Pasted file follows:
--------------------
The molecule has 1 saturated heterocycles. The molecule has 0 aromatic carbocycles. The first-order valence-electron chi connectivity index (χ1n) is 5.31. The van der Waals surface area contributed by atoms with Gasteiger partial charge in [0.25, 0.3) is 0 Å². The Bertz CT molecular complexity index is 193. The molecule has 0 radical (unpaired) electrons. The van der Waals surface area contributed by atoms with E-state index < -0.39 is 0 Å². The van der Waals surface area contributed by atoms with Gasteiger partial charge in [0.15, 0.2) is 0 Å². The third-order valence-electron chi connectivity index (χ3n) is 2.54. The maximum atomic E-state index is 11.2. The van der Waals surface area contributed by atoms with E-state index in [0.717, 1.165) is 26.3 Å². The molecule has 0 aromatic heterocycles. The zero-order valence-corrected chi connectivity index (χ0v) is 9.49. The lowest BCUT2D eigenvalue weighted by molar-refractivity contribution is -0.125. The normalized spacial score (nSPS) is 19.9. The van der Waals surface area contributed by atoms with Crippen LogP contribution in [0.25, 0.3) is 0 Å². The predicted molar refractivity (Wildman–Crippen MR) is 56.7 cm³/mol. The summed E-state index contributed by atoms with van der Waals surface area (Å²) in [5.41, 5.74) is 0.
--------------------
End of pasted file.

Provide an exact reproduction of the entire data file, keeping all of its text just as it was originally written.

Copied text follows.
The molecule has 1 saturated heterocycles. The molecule has 0 aromatic carbocycles. The first-order valence-electron chi connectivity index (χ1n) is 5.31. The van der Waals surface area contributed by atoms with Gasteiger partial charge in [0.25, 0.3) is 0 Å². The Bertz CT molecular complexity index is 193. The molecule has 0 radical (unpaired) electrons. The van der Waals surface area contributed by atoms with E-state index < -0.39 is 0 Å². The van der Waals surface area contributed by atoms with Gasteiger partial charge in [0.15, 0.2) is 0 Å². The third-order valence-electron chi connectivity index (χ3n) is 2.54. The maximum atomic E-state index is 11.2. The van der Waals surface area contributed by atoms with E-state index in [0.717, 1.165) is 26.3 Å². The molecule has 0 aromatic heterocycles. The zero-order valence-corrected chi connectivity index (χ0v) is 9.49. The lowest BCUT2D eigenvalue weighted by molar-refractivity contribution is -0.125. The normalized spacial score (nSPS) is 19.9. The van der Waals surface area contributed by atoms with Crippen LogP contribution in [0.25, 0.3) is 0 Å². The predicted molar refractivity (Wildman–Crippen MR) is 56.7 cm³/mol. The summed E-state index contributed by atoms with van der Waals surface area (Å²) in [5.41, 5.74) is 0.